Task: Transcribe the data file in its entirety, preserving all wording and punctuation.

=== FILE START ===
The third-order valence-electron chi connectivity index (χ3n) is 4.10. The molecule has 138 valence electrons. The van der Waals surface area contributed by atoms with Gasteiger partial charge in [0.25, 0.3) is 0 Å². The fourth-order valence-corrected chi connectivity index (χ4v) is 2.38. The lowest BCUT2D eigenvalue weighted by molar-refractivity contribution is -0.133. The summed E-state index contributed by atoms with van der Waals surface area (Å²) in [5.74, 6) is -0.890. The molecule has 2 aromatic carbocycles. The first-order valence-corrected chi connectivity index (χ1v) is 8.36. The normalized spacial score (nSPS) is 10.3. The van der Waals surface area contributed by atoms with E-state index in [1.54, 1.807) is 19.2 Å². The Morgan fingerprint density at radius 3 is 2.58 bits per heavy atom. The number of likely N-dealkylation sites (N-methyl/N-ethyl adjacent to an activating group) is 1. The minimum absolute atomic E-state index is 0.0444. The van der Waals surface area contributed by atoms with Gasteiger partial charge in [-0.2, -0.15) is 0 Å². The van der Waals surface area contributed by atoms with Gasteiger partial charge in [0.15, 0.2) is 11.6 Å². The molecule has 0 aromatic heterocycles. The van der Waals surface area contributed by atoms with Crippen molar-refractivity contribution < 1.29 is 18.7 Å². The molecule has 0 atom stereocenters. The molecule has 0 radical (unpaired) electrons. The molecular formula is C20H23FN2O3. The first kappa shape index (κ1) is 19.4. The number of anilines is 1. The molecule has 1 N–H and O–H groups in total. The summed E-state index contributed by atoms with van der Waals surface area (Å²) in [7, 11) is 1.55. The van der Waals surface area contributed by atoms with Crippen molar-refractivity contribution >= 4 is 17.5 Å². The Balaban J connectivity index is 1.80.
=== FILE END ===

The third-order valence-electron chi connectivity index (χ3n) is 4.10. The molecule has 138 valence electrons. The van der Waals surface area contributed by atoms with Gasteiger partial charge in [0.25, 0.3) is 0 Å². The fourth-order valence-corrected chi connectivity index (χ4v) is 2.38. The lowest BCUT2D eigenvalue weighted by molar-refractivity contribution is -0.133. The summed E-state index contributed by atoms with van der Waals surface area (Å²) in [5.74, 6) is -0.890. The molecule has 2 aromatic carbocycles. The first-order valence-corrected chi connectivity index (χ1v) is 8.36. The normalized spacial score (nSPS) is 10.3. The van der Waals surface area contributed by atoms with E-state index in [1.54, 1.807) is 19.2 Å². The Morgan fingerprint density at radius 3 is 2.58 bits per heavy atom. The number of likely N-dealkylation sites (N-methyl/N-ethyl adjacent to an activating group) is 1. The minimum absolute atomic E-state index is 0.0444. The van der Waals surface area contributed by atoms with Gasteiger partial charge in [-0.2, -0.15) is 0 Å². The van der Waals surface area contributed by atoms with Gasteiger partial charge in [0.15, 0.2) is 11.6 Å². The molecule has 0 aromatic heterocycles. The van der Waals surface area contributed by atoms with Crippen molar-refractivity contribution < 1.29 is 18.7 Å². The molecule has 0 atom stereocenters. The molecule has 0 radical (unpaired) electrons. The molecular formula is C20H23FN2O3. The first kappa shape index (κ1) is 19.4. The number of anilines is 1. The molecule has 1 N–H and O–H groups in total. The summed E-state index contributed by atoms with van der Waals surface area (Å²) in [7, 11) is 1.55. The van der Waals surface area contributed by atoms with Crippen molar-refractivity contribution >= 4 is 17.5 Å². The Balaban J connectivity index is 1.80.